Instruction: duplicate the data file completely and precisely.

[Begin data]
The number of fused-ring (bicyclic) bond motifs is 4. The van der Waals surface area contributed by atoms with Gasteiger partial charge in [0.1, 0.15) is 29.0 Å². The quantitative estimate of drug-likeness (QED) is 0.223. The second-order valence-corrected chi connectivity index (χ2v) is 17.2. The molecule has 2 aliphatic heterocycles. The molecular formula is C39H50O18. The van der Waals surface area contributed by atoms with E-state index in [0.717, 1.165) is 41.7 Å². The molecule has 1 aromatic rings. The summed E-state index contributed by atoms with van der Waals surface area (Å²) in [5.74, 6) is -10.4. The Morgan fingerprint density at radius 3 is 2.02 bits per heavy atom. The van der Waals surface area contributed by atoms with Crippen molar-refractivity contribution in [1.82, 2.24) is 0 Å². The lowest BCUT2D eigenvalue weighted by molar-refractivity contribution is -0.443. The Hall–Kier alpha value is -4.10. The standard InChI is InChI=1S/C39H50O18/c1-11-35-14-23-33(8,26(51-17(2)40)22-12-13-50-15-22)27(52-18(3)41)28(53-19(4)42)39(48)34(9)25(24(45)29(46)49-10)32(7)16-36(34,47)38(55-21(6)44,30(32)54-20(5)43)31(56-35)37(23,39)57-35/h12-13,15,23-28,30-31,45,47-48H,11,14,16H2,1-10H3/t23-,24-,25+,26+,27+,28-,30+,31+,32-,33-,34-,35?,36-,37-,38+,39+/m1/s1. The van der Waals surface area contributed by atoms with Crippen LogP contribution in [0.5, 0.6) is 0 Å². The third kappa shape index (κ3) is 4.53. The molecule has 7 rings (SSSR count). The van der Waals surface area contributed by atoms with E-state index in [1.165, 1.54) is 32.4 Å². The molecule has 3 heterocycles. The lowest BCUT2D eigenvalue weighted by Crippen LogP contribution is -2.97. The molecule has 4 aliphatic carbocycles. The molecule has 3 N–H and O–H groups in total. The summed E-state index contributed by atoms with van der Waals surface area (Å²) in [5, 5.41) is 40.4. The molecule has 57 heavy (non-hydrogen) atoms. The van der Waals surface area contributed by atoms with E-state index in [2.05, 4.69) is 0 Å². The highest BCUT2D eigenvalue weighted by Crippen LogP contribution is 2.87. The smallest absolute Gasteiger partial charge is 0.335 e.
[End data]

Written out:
The number of fused-ring (bicyclic) bond motifs is 4. The van der Waals surface area contributed by atoms with Gasteiger partial charge in [0.1, 0.15) is 29.0 Å². The quantitative estimate of drug-likeness (QED) is 0.223. The second-order valence-corrected chi connectivity index (χ2v) is 17.2. The molecule has 2 aliphatic heterocycles. The molecular formula is C39H50O18. The van der Waals surface area contributed by atoms with E-state index in [0.717, 1.165) is 41.7 Å². The molecule has 1 aromatic rings. The summed E-state index contributed by atoms with van der Waals surface area (Å²) in [5.74, 6) is -10.4. The Morgan fingerprint density at radius 3 is 2.02 bits per heavy atom. The van der Waals surface area contributed by atoms with Crippen molar-refractivity contribution in [1.82, 2.24) is 0 Å². The lowest BCUT2D eigenvalue weighted by molar-refractivity contribution is -0.443. The Hall–Kier alpha value is -4.10. The standard InChI is InChI=1S/C39H50O18/c1-11-35-14-23-33(8,26(51-17(2)40)22-12-13-50-15-22)27(52-18(3)41)28(53-19(4)42)39(48)34(9)25(24(45)29(46)49-10)32(7)16-36(34,47)38(55-21(6)44,30(32)54-20(5)43)31(56-35)37(23,39)57-35/h12-13,15,23-28,30-31,45,47-48H,11,14,16H2,1-10H3/t23-,24-,25+,26+,27+,28-,30+,31+,32-,33-,34-,35?,36-,37-,38+,39+/m1/s1. The van der Waals surface area contributed by atoms with Crippen LogP contribution in [0.5, 0.6) is 0 Å². The third kappa shape index (κ3) is 4.53. The molecule has 7 rings (SSSR count). The van der Waals surface area contributed by atoms with E-state index in [1.165, 1.54) is 32.4 Å². The molecule has 3 heterocycles. The lowest BCUT2D eigenvalue weighted by Crippen LogP contribution is -2.97. The molecule has 4 aliphatic carbocycles. The molecule has 3 N–H and O–H groups in total. The summed E-state index contributed by atoms with van der Waals surface area (Å²) in [5, 5.41) is 40.4. The molecule has 57 heavy (non-hydrogen) atoms. The van der Waals surface area contributed by atoms with E-state index in [2.05, 4.69) is 0 Å². The highest BCUT2D eigenvalue weighted by Crippen LogP contribution is 2.87. The smallest absolute Gasteiger partial charge is 0.335 e.